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Does poor gut health cause acne?

Have you noticed your skin has started breaking out when you eat certain foods? This may be due to an imbalance of bacteria in your gut. Frequent consumption of processed foods such as those high in refined sugar or saturated fat can alter the gut microbiome and increase systemic inflammation, contributing to skin issues including acne, rosacea, eczema, and psoriasis .

In addition to increased inflammation, dysbiosis of gut microbiota is associated with ‘leaky gut syndrome’, a condition linked to acne and eczema which occurs when the intestinal wall is weakened, allowing transportation of bacteria and toxins throughout the body (9).

What do probiotics do for your skin?

Probiotics help your skin by balancing the microbiome, reducing inflammation, and strengthening the skin barrier (3). These beneficial bacteria also enhance hydration, boost collagen production, and protect against environmental damage, resulting in improved skin texture and reduced signs of aging.

Overall, probiotics help to promote a healthier, more radiant complexion by ensuring your skin’s microbiome is balanced and functioning effectively.

Can gut probiotics help with acne?

By restoring balance to the gut microbiome, probiotics reduce systemic inflammation, a key factor in acne development. They help regulate immune responses and decrease the presence of acne-causing bacteria .

Probiotics like Lactobacillus and Bifidobacterium are particularly effective in reducing acne and preventing future breakouts. By promoting a healthy gut, probiotics indirectly support clearer, healthier skin.

Which probiotic is best for skin?

The best probiotics for skin health are strains that specifically target the skin’s microbiome and reduce inflammation. Lactobacillus acidophilus and Bifidobacterium bifidum are well-regarded for their ability to improve skin clarity and reduce acne .

Lactobacillus rhamnosus has also shown effectiveness in alleviating eczema symptoms . When choosing probiotics, look for products with these strains and ensure they contain live cultures for maximum benefit.

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  2. Mahmud, M.R., Akter, S., Tamanna, S.K., Mazumder, L., Esti, I.Z., Banerjee, S., Akter, S., Hasan, M.R., Acharjee, M., Hossain, M.S. and Pirttilä, A.M., 2022. Impact of gut microbiome on skin health: gut-skin axis observed through the lenses of therapeutics and skin diseases. Gut Microbes, 14(1), p.2096995.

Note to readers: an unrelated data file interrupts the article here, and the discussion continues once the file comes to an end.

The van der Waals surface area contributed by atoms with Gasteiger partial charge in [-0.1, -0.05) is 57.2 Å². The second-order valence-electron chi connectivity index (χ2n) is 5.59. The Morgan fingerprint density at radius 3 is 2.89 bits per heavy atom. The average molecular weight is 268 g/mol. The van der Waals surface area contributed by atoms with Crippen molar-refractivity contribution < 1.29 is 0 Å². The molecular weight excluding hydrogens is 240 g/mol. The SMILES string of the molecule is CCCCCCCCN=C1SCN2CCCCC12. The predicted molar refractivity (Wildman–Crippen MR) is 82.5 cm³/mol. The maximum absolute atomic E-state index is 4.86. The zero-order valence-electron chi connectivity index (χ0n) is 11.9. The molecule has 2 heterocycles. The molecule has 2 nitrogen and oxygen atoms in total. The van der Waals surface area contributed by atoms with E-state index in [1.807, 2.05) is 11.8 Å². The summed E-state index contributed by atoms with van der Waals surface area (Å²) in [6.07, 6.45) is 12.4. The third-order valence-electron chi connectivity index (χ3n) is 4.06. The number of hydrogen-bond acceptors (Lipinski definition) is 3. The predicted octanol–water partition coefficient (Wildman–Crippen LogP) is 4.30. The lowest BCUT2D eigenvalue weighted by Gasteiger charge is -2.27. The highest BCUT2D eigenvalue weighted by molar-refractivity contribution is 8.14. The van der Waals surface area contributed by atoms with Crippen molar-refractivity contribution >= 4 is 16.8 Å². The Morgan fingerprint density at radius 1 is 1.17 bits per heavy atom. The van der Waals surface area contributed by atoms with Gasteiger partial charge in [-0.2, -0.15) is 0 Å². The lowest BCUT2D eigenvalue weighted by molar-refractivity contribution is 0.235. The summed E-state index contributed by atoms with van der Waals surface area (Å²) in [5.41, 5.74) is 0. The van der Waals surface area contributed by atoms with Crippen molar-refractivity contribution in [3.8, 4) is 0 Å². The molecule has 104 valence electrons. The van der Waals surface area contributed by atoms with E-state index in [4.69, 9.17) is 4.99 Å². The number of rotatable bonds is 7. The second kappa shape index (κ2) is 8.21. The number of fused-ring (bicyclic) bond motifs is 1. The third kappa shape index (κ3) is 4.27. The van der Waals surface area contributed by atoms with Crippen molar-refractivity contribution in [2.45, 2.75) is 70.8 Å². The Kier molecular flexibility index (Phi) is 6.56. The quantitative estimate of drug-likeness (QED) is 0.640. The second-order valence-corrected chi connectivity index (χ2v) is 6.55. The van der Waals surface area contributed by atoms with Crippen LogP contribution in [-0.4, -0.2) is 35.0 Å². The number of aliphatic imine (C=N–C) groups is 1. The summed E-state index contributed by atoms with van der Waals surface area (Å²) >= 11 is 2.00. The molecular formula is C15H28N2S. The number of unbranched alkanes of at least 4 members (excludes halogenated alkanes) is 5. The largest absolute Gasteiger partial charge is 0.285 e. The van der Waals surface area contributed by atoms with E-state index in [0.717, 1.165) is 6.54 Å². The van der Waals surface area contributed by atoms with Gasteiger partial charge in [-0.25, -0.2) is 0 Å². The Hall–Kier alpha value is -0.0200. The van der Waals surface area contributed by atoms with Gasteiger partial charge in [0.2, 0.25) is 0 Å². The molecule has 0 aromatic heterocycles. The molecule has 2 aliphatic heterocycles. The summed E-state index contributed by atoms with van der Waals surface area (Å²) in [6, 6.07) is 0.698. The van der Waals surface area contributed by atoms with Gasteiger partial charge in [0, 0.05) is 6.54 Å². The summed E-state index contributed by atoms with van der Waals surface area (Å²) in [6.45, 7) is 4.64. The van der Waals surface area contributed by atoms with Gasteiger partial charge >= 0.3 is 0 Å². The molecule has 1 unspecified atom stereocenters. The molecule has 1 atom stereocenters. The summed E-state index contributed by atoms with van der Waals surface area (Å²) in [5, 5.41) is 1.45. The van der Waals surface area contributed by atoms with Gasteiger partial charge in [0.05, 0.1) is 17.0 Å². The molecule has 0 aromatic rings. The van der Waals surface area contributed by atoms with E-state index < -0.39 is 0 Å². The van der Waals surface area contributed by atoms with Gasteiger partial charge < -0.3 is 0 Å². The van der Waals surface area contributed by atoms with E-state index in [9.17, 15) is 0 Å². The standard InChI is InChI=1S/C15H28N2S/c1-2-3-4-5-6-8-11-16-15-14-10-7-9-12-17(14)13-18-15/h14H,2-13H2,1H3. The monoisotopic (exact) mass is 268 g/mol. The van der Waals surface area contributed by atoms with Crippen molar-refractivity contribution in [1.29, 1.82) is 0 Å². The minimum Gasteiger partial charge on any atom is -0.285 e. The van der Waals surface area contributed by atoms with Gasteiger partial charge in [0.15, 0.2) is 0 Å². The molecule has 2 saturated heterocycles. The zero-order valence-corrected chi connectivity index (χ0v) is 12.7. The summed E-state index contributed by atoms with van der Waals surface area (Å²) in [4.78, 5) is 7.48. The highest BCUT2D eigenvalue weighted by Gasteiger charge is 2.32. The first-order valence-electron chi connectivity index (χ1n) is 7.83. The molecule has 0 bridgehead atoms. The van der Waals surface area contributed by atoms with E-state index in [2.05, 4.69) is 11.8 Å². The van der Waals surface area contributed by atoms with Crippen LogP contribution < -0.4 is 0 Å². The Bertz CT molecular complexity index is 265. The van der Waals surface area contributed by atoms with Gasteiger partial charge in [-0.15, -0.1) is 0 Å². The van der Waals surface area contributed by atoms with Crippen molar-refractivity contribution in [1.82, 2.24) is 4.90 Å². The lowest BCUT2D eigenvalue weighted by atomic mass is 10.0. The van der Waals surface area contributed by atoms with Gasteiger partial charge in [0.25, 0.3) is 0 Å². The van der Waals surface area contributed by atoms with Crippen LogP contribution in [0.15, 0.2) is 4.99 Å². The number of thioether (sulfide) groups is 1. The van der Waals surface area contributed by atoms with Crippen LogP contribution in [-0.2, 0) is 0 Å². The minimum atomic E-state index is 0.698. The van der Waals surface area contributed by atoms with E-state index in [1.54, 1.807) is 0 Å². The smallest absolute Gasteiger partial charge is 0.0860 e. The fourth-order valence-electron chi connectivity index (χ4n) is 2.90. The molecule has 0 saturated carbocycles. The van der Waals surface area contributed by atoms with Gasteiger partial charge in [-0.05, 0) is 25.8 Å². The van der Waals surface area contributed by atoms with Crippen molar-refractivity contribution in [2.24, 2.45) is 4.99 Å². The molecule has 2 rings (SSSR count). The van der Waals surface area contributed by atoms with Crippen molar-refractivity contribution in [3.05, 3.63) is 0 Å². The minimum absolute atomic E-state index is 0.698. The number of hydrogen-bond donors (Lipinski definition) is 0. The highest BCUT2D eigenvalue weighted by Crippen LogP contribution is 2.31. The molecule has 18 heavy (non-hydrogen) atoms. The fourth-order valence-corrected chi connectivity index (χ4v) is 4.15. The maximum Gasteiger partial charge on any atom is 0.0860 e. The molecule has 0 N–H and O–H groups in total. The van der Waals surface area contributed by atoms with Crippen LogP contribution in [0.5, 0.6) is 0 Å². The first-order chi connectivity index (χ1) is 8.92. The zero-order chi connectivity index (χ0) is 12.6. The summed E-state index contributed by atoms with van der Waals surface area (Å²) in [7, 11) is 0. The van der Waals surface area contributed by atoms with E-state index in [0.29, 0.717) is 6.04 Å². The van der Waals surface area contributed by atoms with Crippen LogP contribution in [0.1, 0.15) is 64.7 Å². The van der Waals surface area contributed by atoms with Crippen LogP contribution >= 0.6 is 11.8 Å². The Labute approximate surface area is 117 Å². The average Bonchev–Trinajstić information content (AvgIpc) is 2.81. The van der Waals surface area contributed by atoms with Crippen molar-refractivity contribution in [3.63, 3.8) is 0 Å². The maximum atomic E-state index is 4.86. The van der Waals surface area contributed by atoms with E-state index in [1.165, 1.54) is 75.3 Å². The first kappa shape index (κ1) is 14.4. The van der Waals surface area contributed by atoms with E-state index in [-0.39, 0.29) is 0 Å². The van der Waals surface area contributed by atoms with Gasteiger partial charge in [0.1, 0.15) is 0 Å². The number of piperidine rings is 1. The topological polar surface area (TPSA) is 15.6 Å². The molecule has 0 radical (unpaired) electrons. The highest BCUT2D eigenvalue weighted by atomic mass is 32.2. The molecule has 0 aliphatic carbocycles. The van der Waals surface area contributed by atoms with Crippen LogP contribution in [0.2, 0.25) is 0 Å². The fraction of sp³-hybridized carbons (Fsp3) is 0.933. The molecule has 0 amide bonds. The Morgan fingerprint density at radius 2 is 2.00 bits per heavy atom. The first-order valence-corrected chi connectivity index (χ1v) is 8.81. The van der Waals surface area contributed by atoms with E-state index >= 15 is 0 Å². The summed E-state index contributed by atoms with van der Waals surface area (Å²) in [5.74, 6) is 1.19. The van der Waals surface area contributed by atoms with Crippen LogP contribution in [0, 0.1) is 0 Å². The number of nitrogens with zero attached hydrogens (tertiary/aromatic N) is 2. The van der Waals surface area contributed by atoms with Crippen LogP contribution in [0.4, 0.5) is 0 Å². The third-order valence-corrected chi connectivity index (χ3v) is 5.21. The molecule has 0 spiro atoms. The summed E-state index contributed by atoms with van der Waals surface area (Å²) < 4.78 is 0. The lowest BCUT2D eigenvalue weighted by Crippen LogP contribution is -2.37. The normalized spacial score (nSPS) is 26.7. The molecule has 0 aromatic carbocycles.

3. Szántó, M., Dózsa, A., Antal, D., Szabó, K., Kemény, L. and Bai, P., 2019. Targeting the gut‐skin axis—Probiotics as new tools for skin disorder management?. Experimental dermatology, 28(11), pp.1210-1218.
  4. Gao, T., Wang, X., Li, Y. and Ren, F., 2023. The role of probiotics in skin health and related gut–skin axis: a review. Nutrients, 15(14), p.3123.
  5. Woo, Y. R., & Kim, H. S. (2024). Interaction between the microbiota and the skin barrier in aging skin: a comprehensive review. Frontiers in physiology, 15, 1322205.
  6. Heiman, M.L. and Greenway, F.L., 2016. A healthy gastrointestinal microbiome is dependent on dietary diversity. Molecular metabolism, 5(5), pp.317-320.
  7. Habeebuddin, M., Karnati, R.K., Shiroorkar, P.N., Nagaraja, S., Asdaq, S.M.B., Khalid Anwer, M. and Fattepur, S., 2022. Topical probiotics: more than a skin deep. Pharmaceutics, 14(3), p.557.
  8. Shi, Z., 2019. Gut microbiota: An important link between western diet and chronic diseases. Nutrients, 11(10), p.2287.
  9. Aleman, R.S., Moncada, M. and Aryana, K.J., 2023. Leaky gut and the ingredients that help treat it: a review. Molecules, 28(2), p.619.
  10. Sharma, G., Khanna, G., Sharma, P., Deol, P.K. and Kaur, I.P., 2022. Mechanistic role of probiotics in improving skin health. Probiotic Research in Therapeutics: Volume 3: Probiotics and Gut Skin Axis–Inside Out and Outside In, pp.27-47.
  11. Chilicka, K., Dzieńdziora-Urbińska, I., Szyguła, R., Asanova, B. and Nowicka, D., 2022. Microbiome and probiotics in acne vulgaris—A narrative review. Life, 12(3), p.422.
  12. Sánchez-Pellicer, P., Navarro-Moratalla, L., Núñez-Delegido, E., Ruzafa-Costas, B., Agüera-Santos, J. and Navarro-López, V., 2022. Acne, microbiome, and probiotics: the gut–skin axis. Microorganisms, 10(7), p.1303.
  13. Bisyuk, Y., Litus, O., Boyko, N., Litus, V., Lytvynenko, B., Pallag, O., Konovalenko, L. and DuBuske, L., 2023. Combinations of Probiotic Bacteria (Lactobacillus helveticus, Bifidobacterium longum, Lactobacillus rhamnosus, Sacchammyces boulardii) Restores the Skin Microbiome in Atopic Dermatitis. Journal of Allergy and Clinical Immunology, 151(2), p.AB148.

Megan Wilson

Megan Wilson

Community User

Megan Wilson is a certified Personal Trainer and Registered Associate Nutritionist with a Bachelor’s of Science in Nutrition. Megan is currently working towards her PhD which focuses on the post-meal effects of meal macronutrient composition on cardiovascular and metabolic health.

Her experience stems from working in the private health sector as a personal trainer and coach, to conducting scientific research into the post-meal effects of low-carbohydrate, high-fat meal consumption, which she has presented at the annual Nutrition Society Conference.

Outside of academia, Megan loves hitting the gym, trying new foods, and spending time with friends.